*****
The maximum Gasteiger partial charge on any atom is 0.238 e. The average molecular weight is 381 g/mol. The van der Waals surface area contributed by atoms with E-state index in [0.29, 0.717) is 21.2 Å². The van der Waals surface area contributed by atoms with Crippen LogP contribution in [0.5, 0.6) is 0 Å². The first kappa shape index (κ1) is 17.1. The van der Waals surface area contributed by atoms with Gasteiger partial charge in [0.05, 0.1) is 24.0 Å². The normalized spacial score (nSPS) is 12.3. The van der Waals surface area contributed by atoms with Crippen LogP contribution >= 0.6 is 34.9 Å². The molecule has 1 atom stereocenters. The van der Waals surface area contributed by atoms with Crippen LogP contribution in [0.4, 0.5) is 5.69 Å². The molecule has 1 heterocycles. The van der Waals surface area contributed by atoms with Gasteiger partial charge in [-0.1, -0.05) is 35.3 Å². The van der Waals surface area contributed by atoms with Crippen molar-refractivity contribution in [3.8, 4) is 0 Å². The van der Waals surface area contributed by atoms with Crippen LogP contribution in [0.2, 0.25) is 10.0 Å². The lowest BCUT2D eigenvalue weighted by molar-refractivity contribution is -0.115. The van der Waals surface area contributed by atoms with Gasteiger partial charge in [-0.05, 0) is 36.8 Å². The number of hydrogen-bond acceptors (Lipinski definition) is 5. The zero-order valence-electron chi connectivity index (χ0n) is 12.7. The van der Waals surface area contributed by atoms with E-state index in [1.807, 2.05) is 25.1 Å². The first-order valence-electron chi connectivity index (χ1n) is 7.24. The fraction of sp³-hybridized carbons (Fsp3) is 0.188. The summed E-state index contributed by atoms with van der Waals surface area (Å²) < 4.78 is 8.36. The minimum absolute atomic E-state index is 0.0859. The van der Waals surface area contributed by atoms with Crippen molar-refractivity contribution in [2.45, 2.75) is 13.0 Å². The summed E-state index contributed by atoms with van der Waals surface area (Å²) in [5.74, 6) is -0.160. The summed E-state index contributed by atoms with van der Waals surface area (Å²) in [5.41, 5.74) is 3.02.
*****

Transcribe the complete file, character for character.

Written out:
The maximum Gasteiger partial charge on any atom is 0.238 e. The average molecular weight is 381 g/mol. The van der Waals surface area contributed by atoms with E-state index in [0.29, 0.717) is 21.2 Å². The van der Waals surface area contributed by atoms with Crippen LogP contribution in [0.5, 0.6) is 0 Å². The first kappa shape index (κ1) is 17.1. The van der Waals surface area contributed by atoms with Gasteiger partial charge in [0.05, 0.1) is 24.0 Å². The normalized spacial score (nSPS) is 12.3. The van der Waals surface area contributed by atoms with Crippen LogP contribution >= 0.6 is 34.9 Å². The molecule has 1 atom stereocenters. The van der Waals surface area contributed by atoms with Crippen LogP contribution in [0.4, 0.5) is 5.69 Å². The molecule has 1 heterocycles. The van der Waals surface area contributed by atoms with Gasteiger partial charge in [-0.1, -0.05) is 35.3 Å². The van der Waals surface area contributed by atoms with Crippen molar-refractivity contribution in [3.8, 4) is 0 Å². The van der Waals surface area contributed by atoms with Crippen LogP contribution in [0.2, 0.25) is 10.0 Å². The lowest BCUT2D eigenvalue weighted by molar-refractivity contribution is -0.115. The van der Waals surface area contributed by atoms with Gasteiger partial charge in [-0.05, 0) is 36.8 Å². The number of hydrogen-bond acceptors (Lipinski definition) is 5. The zero-order valence-electron chi connectivity index (χ0n) is 12.7. The van der Waals surface area contributed by atoms with E-state index in [1.807, 2.05) is 25.1 Å². The first-order valence-electron chi connectivity index (χ1n) is 7.24. The fraction of sp³-hybridized carbons (Fsp3) is 0.188. The summed E-state index contributed by atoms with van der Waals surface area (Å²) < 4.78 is 8.36. The minimum absolute atomic E-state index is 0.0859. The van der Waals surface area contributed by atoms with Crippen molar-refractivity contribution in [2.45, 2.75) is 13.0 Å². The summed E-state index contributed by atoms with van der Waals surface area (Å²) in [5.74, 6) is -0.160. The summed E-state index contributed by atoms with van der Waals surface area (Å²) in [5.41, 5.74) is 3.02.